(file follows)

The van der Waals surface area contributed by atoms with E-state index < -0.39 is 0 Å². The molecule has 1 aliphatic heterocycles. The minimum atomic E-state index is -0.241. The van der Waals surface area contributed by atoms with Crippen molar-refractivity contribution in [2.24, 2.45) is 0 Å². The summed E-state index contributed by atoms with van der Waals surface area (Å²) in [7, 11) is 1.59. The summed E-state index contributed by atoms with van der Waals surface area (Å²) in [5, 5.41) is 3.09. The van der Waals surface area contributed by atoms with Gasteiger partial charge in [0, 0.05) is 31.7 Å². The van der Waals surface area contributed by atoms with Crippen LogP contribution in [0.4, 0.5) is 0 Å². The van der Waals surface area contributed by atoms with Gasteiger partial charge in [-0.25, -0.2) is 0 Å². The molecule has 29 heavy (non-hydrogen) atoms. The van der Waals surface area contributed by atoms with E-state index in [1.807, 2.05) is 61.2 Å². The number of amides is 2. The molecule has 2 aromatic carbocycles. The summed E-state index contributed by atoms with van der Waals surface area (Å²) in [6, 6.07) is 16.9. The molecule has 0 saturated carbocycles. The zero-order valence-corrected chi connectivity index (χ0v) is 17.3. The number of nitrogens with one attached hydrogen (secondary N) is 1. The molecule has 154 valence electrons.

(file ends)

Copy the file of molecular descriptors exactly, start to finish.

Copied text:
The van der Waals surface area contributed by atoms with E-state index < -0.39 is 0 Å². The molecule has 1 aliphatic heterocycles. The minimum atomic E-state index is -0.241. The van der Waals surface area contributed by atoms with Crippen molar-refractivity contribution in [2.24, 2.45) is 0 Å². The summed E-state index contributed by atoms with van der Waals surface area (Å²) in [7, 11) is 1.59. The summed E-state index contributed by atoms with van der Waals surface area (Å²) in [5, 5.41) is 3.09. The van der Waals surface area contributed by atoms with Gasteiger partial charge in [0, 0.05) is 31.7 Å². The van der Waals surface area contributed by atoms with Crippen LogP contribution in [0.4, 0.5) is 0 Å². The van der Waals surface area contributed by atoms with Gasteiger partial charge in [-0.25, -0.2) is 0 Å². The molecule has 29 heavy (non-hydrogen) atoms. The van der Waals surface area contributed by atoms with E-state index in [1.807, 2.05) is 61.2 Å². The number of amides is 2. The molecule has 2 aromatic carbocycles. The summed E-state index contributed by atoms with van der Waals surface area (Å²) in [6, 6.07) is 16.9. The molecule has 0 saturated carbocycles. The zero-order valence-corrected chi connectivity index (χ0v) is 17.3. The number of nitrogens with one attached hydrogen (secondary N) is 1. The molecule has 154 valence electrons.